So right now we have good evidence this model has tremendous failure points. It is not a good model! And we never would have noticed had we not examined the model in its predictive form---and we also remember all models have a predictive form: even if you don't want to use that form, it's there. What we should do at this point is change the model to remove the leakage (and surely you recall we know how to do that: review!). But we won't: we'll keep it and see how the rest of the model verifies.

Let's look at four predictions, picking four old X, because the all-predictions plot is too busy. And on this we'll over-plot the ECDF of the observations, which are, of course, just step functions.


par(mfrow=c(2,2))
for (j in base::sample(1:nrow(BostonHousing),4)){
  P = ecdf(p.s[,j])
   plot(P$vals, P$ecdf, type='l',xlim=c(-20,60), xlab="Price = s", ylab="Pr(Price < s | XDM)")
   lines(stepfun(BostonHousing$medv[j],c(0,1)),xval = P$vals,do.points=FALSE)
   grid()

}

From this plot we have the idea that the closer the ECDF of the prediction is to the ECDF of the observation, the better the model does. This is a good idea, indeed, a great one. It leads to the idea of a score that measures this distance.

One such, and very well investigated, score is the continuous ranked probability score, or CRPS. It is not the only one, just the one we'll use today.

Let F_i(s) = Pr( Y < s | X_i D_n M), i.e. a probabilistic prediction of our model for (past) measure X_i (which can be old or new; the D_n is the old data, as we have been writing). Here we let s vary, so that the forecast or prediction is a function of s, but s could be fixed, too. Let Y_i be the i-th observed value of Y. Then

    CRPS(F,Y) = sum_i ( F_i - I( s ≥ Y_i ) )^2,

where I() is the indicator function. If s is fixed and Y dichotomous, CRPS is called the Brier score. We can look at CRPS for each i, or averaged over the set. There are various ways to calculate CRPS, depending on the model assumed. Here we'll just use straight-up numerical approximation.

Why not use RMSE or MAD or R^2? Because those scores are not proper. I'll write elsewhere of this, but the idea is those scores throw away information, because they first have to compress the probability (and all our predictions are probabilities) into a point, thus they remove information in the prediction, leading to suboptimal scores. Proper scores have a large literature behind them---and you already know which award-eligible book writes about them!

Let's calculate, for both models with and without nox, the CRPS for each old observation.


crps = NA
crps.n = NA
k = 0
for (j in 1:nrow(BostonHousing)){
  k = k + 1
  sf=stepfun(BostonHousing$medv[j],c(0,1))
  P = ecdf(p.s[,j])
  crps[k] = sum((P$ecdf - sf(P$vals))^2)/length(P$ecdf)
  
  sf=stepfun(BostonHousing$medv[j],c(0,1))
  P = ecdf(p.s.n[,j])
  crps.n[k] = sum((P$ecdf - sf(P$vals))^2)/length(P$ecdf)

}

plot(BostonHousing$medv,crps, xlab="Price ($1,000s)", ylab="CRPS (with nox)",ylim=c(0,.35))


The stepfun creates a function which we use to compute the value of the ECDF of the observed price, which we need in our approximation of CRPS. Note, too, it uses the already computed posterior predictions, p.s. The crps is for the nox model; and crps.n is for the non-nox model. The plot is of the individual CRPS at the values of prices.

See that "floor" in the CRPS values? Looks like CRPS can go so low, but no lower. This turns out to be true. Given a model form, we can calculate an expected CRPS, and then bust up that expectation into pieces, each representing part of the score. One part is the inherent variability of the Y itself. Meaning, given a model, we have to accept the model will only be so good, that uncertainty will remain. There is much more to this, but we'll delay discussion for another day.

We could also do this:


plot(crps.n,crps, ylab="CRPS (with nox)",  xlab="CRPS (no nox)")
  abline(0,1)

I won't show it, because it's hard to see, by eye, whether the nox model is doing better. But you can look on your own.

Enter the idea of skill---which was another of Fisher's inventions. Again, you know where you can read about it.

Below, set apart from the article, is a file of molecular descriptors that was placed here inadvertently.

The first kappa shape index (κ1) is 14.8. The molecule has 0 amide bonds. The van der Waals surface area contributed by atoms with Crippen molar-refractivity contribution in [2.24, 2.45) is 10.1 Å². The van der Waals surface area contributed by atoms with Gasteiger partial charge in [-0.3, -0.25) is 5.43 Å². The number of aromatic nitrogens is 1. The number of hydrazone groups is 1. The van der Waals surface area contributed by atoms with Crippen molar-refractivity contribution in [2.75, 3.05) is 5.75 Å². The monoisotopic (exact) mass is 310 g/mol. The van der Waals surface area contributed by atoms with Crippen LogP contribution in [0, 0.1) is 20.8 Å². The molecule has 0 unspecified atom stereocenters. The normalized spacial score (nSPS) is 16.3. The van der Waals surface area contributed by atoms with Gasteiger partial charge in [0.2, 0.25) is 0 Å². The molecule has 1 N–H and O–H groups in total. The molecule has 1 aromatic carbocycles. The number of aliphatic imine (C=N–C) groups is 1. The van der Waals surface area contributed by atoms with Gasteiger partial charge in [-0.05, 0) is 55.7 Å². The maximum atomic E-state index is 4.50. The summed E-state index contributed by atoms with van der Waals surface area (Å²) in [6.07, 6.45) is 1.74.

Skill scores K have the form:

    K(F,G,Y) = ( S(G,Y) - S(F,Y) ) / S(G,Y),

for some score function S(.,Y) (like CRPS), where F is the prediction from what is thought to be the superior or more complex model and G the prediction from the inferior. Skill is always relative. Since the minimum best score is S(F,Y)=0, and given the normalization, a perfect skill score has K = 1. Skill exists if and only if K >0, else it is absent. Skill like proper scores can be computed as an average or over individual points.

Models without skill should not be used!

Why not? Because the simpler model beats them! If you don't like CRPS, then you should, always should, use the score that reflects the cost-loss of the decisions you will make using the model. As always, a model may be useful to one man and useless to another.

Here is the skill plot:


plot(BostonHousing$nox,(crps.n-crps)/crps.n, ylab="Skill",  xlab="nox")
  abline(h=0,lty=2,col=2)

Everything below 0 are times when the non-nox model did better.

The overall average skill score was K = -0.011, indicating the more complicated model (with nox) does not have skill over the less complicated model. This means, as described above, that if the CRPS represents the actual cost-loss score of a decision maker using this model, the prediction is that in future data, the simpler model will outperform the more complex one.

We don't actually know how the model will perform on future data, we can only guess. So that model scores on old data are themselves predictions of future performance. How good they are is an open research question; i.e. nobody knows.

Whether this insufficiency in the model is due to probability leakage, or that the CRPS is not the best score in this situation, remain to be seen.

We have thus moved from delightful results as indicated by p-values, to more sobering results when testing the model against reality---where we also recall this is only a guess of how the model will actually perform on future data: nox is not useful. Since the possibility for over-fitting is always with us, it is the case that future skill measures would likely be worse than those seen in the old data.

Most of this post is extracted from an upcoming (already accepted) paper, which will be posted when it is published. This post is only a bare sketch.

One thought on “How To Do Predictive Statistics: Part X: Verification 1 Leave a comment

  1. Matt,

    Would you care to comment on Transductive Inferences? From Wikipedia:
    “In logic, statistical inference, and supervised learning, transduction or transductive inference is reasoning from observed, specific (training) cases to specific (test) cases. In contrast, induction is reasoning from observed training cases to general rules, which are then applied to the test cases. The distinction is most interesting in cases where the predictions of the transductive model are not achievable by any inductive model. Note that this is caused by transductive inference on different test sets producing mutually inconsistent predictions.

    Transduction was introduced by Vladimir Vapnik in the 1990s, motivated by his view that transduction is preferable to induction since, according to him, induction requires solving a more general problem (inferring a function) before solving a more specific problem ”